Cloth $90.00 ISBN: 9780226153728 Will Publish October 2014
Paper $30.00 ISBN: 9780226153865 Will Publish October 2014
E-book $30.00 Available for pre-order. ISBN: 9780226154053 Will Publish October 2014

The Spirit of the Laws in Mozambique

Juan Obarrio

Juan Obarrio

280 pages | 6 x 9 | © 2014
Cloth $90.00 ISBN: 9780226153728 Will Publish October 2014
Paper $30.00 ISBN: 9780226153865 Will Publish October 2014
E-book $30.00 ISBN: 9780226154053 Will Publish October 2014
Mozambique has been hailed as a success story by the international community, which has watched it evolve through a series of violent political upheavals: from colonialism, through socialism, to its current democracy. As Juan Obarrio shows, however, this view neglects a crucial element in Mozambique’s transition to the rule of law: the reestablishment of traditional chieftainship and customs entangled within a history of colonial violence and civil war. Drawing on extensive historical records and ethnographic fieldwork, he examines the role of customary law in Mozambique to ask a larger question: what is the place of law in the neoliberal era, in which the juridical and the economic are deeply intertwined in an ongoing state of structural adjustment?
           
Having made the transition from a people’s republic to democratic rule in the 1990s, Mozambique offers a fascinating case of postwar reconstruction, economic opening, and transitional justice, one in which the customary has played a central role. Obarrio shows how its sovereignty has met countless ambiguities within the entanglements of local community, nation-state, and international structures. The postcolonial nation-state emerges as a maze of entangled jurisdictions. Ultimately, he looks toward local rituals and relations as producing an emergent kind of citizenship in Africa, which he dubs “customary citizenship,” forming not a vestige of the past but a yet ill-defined political future.
Peter Geschiere, author of Witchcraft, Intimacy, and Trust
“Montesquieu’s The Spirit of the Laws takes novel turns in Mozambique. This anthropological study, spiced by a philosophical touch, magnificently explores local appropriations of a national law reform in the turmoil of the post–Cold War moment. The revival of customary law, deeply affected by socialism but now in a neoliberal context, produces hybrids that help people to steer their lives through great uncertainties. A challenging study that opens up new perspectives for understanding the ‘structural adjustment state’ and its uneasy compromises with rapidly evolving customary practices.”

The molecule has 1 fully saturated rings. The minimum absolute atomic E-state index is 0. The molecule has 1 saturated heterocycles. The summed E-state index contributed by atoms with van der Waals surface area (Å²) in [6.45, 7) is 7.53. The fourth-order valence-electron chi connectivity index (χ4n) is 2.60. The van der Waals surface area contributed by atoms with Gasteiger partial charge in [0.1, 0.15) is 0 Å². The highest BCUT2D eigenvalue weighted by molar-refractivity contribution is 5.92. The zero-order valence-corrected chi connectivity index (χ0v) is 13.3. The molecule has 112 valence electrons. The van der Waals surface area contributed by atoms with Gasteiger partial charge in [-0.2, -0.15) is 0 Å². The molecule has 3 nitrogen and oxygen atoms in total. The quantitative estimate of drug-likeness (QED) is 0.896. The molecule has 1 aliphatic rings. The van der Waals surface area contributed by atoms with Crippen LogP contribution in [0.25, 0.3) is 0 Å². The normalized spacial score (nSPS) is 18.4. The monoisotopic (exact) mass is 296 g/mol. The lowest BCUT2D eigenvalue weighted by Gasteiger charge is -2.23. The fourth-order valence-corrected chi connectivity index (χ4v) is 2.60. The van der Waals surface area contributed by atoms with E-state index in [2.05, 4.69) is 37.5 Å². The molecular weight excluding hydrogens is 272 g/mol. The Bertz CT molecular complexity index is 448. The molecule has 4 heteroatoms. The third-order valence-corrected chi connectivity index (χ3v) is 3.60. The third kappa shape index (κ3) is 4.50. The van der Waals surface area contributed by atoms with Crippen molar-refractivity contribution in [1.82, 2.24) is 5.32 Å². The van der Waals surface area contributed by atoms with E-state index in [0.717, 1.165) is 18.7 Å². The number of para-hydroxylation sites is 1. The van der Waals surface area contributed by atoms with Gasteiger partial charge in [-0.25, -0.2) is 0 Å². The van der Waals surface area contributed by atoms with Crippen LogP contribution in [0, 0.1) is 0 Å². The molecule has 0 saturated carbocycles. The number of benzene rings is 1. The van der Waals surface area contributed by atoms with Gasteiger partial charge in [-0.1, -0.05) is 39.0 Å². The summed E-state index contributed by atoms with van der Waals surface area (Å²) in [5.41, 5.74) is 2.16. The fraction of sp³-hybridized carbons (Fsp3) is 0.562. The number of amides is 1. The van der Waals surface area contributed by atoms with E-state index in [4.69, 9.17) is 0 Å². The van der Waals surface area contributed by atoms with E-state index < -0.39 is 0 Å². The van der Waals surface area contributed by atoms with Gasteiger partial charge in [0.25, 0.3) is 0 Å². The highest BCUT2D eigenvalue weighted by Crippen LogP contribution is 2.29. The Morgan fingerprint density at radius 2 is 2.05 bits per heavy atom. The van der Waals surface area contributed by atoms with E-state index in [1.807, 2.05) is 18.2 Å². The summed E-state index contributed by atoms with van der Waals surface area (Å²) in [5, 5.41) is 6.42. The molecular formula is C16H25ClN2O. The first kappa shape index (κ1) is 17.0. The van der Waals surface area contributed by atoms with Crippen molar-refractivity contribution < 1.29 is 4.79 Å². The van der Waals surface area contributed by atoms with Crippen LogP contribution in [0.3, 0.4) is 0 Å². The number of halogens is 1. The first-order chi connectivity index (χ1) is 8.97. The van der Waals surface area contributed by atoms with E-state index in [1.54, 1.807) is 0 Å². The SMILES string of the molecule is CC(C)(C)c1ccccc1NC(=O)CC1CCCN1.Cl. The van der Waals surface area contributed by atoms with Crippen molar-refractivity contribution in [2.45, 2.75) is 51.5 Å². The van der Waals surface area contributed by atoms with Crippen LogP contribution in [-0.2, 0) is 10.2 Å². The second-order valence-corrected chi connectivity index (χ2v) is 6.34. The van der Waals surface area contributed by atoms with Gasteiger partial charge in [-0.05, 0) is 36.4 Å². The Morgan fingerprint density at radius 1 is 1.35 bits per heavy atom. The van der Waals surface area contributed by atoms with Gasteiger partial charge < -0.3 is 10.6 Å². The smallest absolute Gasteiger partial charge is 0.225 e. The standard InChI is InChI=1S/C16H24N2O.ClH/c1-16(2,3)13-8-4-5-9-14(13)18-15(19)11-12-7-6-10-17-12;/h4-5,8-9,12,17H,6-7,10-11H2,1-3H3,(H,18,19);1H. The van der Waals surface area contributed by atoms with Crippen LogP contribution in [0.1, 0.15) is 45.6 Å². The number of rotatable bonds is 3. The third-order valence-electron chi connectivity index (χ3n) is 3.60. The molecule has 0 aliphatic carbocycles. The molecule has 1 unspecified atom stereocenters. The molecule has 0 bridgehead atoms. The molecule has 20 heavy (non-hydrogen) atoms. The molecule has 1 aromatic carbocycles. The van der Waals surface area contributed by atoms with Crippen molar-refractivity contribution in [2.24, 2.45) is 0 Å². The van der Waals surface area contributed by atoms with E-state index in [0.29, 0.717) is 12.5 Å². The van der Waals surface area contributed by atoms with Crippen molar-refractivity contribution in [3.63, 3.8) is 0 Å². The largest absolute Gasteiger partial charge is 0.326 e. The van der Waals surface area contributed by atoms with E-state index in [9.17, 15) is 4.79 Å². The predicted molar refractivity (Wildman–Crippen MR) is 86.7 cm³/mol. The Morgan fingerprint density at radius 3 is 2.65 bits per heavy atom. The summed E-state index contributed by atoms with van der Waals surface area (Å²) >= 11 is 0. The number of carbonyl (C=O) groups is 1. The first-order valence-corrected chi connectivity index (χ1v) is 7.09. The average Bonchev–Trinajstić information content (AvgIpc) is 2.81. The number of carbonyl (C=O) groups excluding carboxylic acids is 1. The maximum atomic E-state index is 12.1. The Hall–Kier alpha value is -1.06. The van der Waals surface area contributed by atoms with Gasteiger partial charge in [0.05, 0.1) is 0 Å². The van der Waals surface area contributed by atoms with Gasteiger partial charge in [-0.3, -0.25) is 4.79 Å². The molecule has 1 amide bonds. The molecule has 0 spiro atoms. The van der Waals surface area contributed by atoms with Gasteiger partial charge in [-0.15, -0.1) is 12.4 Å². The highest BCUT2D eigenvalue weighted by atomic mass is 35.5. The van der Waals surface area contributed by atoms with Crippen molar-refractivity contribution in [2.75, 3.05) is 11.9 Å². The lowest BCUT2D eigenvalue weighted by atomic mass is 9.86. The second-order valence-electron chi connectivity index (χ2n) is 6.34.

Gayatri Chakravorty Spivak, author of An Aesthetic Education in the Era of Globalization
The Spirit of the Laws in Mozambique inhabits a significant moment: the place of tradition in the postcolonial state. With meticulous documentation, it questions the binary opposition between the rational modern state and the traditional domain of custom. The book shows them in a double bind, where a large sector of the population, inevitably determined by an ‘inclusion-exclusion’ relationship with citizenship, comes before the law in a mixture of the affective authority of the ancestral domain with law as a structure of the accounting of spiritual debt, in small effective local ‘courts’ with no legal standing; and state law, accessible to a few in the cities, where debt is economic and each case has a specific category. In the first part of the book, Obarrio shows how this so-called ‘rule of law’ is in fact a corollary of the neoliberal state. He looks forward to a new structure of the theory and practice of the law in the new nation. Most interesting to me is the cusp position of the party-state that preceded the current one—how it learned from its mistakes, and how its cultural memory negotiates with tradition and the chieftaincy today in the popular sectors of the current administration. In the sections on divorce, we get a sense of the gendered foundation of the nation (I would of course say all nations). I could go on—but open the pages of this excellent book yourself to look at a global problem in a unique new way.”
Jean Comaroff, Harvard University
“Obarrio has written a subtle, erudite exploration of the making of modern Mozambique, centered on the enduring struggle to found the law and to authorize governance. Few have dealt as imaginatively with the spirited resurgence of custom in postcolonial Africa: with how it is that indigeneity, in its various guises, serves as a supplement to the modern state, each shaping the other in an endless pas de deux, a dance of war and politics, of past and present, and, in Mozambique, of socialism and neoliberal reform. A work of striking insight and originality.”
For more information, or to order this book, please visit http://www.press.uchicago.edu
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